MEDIA COURTHOUSE — Clifton Heights Borough has initiated its own civil suit against the Upper Darby School District in the latest legal wrangling between the two governing bodies to build a school on a portion of district-owned land in the borough.
Borough Solicitor Frank Catania filed a declaratory judgment suit at the county courthouse on Aug. 7, asking a judge to rule that the borough council and borough planning commission review the school district’s land development application under four borough ordinances adopted in late May and the county’s 2016 subdivision and land development ordinance (SALDO). The borough ordinances, numbers 867 to 870, amended borough code that would make it more difficult for the district to build a planned 160,000 square foot middle school and new athletic fields on over 13 acres of land on North Springfield Road in the Residential Conservation District (RCD)-zoned portion of the borough.
District officials say the ordinances were deliberately changed and that many of them specifically target the district as the only organization looking to build up that land and/or put a school on it.
The district submitted its land development application to the borough on May 23, and the ordinances were adopted by borough council on May 28.
“To remove the uncertainty and/or controversy and to enable the borough to review the application under the Delaware County 2016 Subdivision and Land Development Ordinance and under the borough ordinances of 867, 868, 869, and 870 the issue of which ordinances the borough should use must be resolved before the borough is required to review and act on the applications,” read a portion of the complaint filed by Catania.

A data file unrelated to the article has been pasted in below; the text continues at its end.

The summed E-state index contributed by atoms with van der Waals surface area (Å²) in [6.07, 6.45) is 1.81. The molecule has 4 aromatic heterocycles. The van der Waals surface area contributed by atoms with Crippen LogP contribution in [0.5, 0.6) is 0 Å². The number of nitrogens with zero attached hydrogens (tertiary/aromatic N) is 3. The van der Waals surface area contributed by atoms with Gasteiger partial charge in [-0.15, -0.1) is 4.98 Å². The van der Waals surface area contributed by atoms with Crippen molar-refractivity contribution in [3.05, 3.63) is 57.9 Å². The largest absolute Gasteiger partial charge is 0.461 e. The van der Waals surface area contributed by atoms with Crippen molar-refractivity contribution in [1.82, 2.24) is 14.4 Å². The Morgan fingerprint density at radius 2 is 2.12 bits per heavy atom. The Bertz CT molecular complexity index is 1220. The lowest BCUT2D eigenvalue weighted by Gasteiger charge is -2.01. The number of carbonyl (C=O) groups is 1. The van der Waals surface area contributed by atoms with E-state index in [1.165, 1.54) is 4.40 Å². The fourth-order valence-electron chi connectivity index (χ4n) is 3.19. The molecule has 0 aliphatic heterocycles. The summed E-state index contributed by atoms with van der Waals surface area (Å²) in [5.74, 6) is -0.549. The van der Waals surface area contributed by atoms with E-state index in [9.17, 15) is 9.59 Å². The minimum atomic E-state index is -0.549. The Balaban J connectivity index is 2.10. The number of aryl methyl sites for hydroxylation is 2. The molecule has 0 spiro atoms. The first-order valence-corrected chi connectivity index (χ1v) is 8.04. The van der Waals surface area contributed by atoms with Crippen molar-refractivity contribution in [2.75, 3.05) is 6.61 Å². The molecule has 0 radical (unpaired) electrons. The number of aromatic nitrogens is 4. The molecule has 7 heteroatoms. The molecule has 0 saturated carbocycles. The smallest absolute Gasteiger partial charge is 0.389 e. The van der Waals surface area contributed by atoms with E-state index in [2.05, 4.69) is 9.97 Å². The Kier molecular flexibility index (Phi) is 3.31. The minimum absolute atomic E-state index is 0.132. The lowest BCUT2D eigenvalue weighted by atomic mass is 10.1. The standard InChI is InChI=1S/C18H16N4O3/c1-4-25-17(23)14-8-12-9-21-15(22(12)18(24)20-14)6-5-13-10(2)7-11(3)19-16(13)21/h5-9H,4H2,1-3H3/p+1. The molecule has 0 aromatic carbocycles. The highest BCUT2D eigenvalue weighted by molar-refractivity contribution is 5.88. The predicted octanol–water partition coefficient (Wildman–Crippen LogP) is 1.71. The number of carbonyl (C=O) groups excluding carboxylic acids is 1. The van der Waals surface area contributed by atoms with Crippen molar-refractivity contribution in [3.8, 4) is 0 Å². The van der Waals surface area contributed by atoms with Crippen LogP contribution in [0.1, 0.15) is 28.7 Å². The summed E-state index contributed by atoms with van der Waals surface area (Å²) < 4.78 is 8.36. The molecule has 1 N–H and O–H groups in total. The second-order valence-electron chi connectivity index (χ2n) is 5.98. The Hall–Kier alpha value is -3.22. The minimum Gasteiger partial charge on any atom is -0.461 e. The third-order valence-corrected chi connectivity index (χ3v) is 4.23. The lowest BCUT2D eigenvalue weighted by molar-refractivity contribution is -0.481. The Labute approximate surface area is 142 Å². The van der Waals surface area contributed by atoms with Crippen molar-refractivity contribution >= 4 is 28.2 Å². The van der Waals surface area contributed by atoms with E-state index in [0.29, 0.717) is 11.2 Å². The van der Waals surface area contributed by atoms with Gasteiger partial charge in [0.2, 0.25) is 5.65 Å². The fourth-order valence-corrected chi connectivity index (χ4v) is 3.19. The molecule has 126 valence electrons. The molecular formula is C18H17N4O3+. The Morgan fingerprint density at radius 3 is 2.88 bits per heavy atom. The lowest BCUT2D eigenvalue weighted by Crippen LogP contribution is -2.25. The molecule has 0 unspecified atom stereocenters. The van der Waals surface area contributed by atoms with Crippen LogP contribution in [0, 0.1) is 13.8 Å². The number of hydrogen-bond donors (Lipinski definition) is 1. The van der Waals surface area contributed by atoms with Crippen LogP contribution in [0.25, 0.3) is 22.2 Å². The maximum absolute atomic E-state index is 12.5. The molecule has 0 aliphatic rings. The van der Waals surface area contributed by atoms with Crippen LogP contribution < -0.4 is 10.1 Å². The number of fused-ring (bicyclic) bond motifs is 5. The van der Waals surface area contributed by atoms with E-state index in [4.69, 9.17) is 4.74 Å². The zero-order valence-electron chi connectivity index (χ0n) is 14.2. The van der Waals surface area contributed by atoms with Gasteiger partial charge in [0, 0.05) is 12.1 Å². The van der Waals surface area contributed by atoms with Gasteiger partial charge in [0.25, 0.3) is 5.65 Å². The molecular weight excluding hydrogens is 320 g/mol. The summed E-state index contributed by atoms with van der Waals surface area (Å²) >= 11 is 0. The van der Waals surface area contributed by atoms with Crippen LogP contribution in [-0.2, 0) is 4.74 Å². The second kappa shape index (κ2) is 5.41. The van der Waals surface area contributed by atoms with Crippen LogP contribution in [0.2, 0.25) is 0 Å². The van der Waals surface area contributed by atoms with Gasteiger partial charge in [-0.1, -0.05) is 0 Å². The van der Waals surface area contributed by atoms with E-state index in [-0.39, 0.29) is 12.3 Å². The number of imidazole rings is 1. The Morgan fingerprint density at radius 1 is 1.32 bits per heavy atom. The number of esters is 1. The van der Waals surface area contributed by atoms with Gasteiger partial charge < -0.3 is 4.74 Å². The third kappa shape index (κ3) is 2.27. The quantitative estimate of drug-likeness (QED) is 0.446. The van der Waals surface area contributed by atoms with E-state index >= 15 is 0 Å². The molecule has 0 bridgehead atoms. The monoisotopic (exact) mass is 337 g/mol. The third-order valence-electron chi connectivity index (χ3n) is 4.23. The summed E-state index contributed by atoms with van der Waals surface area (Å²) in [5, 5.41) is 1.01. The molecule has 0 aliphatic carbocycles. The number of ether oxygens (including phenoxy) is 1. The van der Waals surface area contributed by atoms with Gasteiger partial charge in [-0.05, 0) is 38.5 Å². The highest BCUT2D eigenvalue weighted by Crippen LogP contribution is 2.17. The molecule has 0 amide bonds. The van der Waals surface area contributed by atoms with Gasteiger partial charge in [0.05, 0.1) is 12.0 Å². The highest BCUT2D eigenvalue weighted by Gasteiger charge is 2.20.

The borough must act on the application within 90 following the date of the regular meeting of borough council, “a very short specific period of time considering the unresolved legal issues and incompleteness and deficiencies found in the defendant’s application.”
The case docket did not list which judge is assigned to the case and will issue a judgment.
Filing of the suit came one week before Clifton Heights and Upper Darby School District are due in court for a pretrial conference before county Judge Barry Dozor for a civil land development appeal filed by the district to address allegedly deficiencies by the borough of statutory procedures of notice and enactment of zoning and land development ordinances under the Pennsylvania Municipalities Planning Code. In a press release announcing the district’s filing of their case on June 27, the borough’s provisions, “appear designed to attempt to thwart the district’s proposed development of a new school” and rushed to pass the ordinances without proper notification for ordinance 869 and provide comment for ordinance 870 to the county planning commission prior to enactment.
The ordinances in question in both cases are summarized as follows:
Ordinance 867 amends the borough’s SALDO to include an "impact statements required" section for land development applicants to submit impact statements for market analysis, environmental impact analysis, traffic study impact and community and fiscal impact analysis.
Ordinance 868 removed a by-right use of the RCD-zoned land to allow a school to be built without council approval.
Ordinance 869 amends language in eight specific sections of Chapter 340 that includes limiting the permitted height of structures from three stories or 35 feet down to one story or 12 feet in the RCD Zoning district.
and Ordinance 870 which amends the borough’s SALDO from the county SALDO of 1978 to the county SALDO of 2016.
The district also argues in their suit that the borough failed to hold a “public hearing” on any of these ordinances before enactment.
Catania could not say Friday how the declaratory judgment suit he filed may affect Wednesday’s pre-trial conference.
District spokeswoman Aaronda Beauford said the district will continue to move forward with the goal of building the school on their property and will work with the borough to do so.
In addition to these suits, the district formally ends this month a decades-long lease agreement with Clifton that allowed the borough to use the land for its community events and sports programs. Clifton residents have been rallying against the district's plans saying they're building up on sacred ground and the borough's last open space.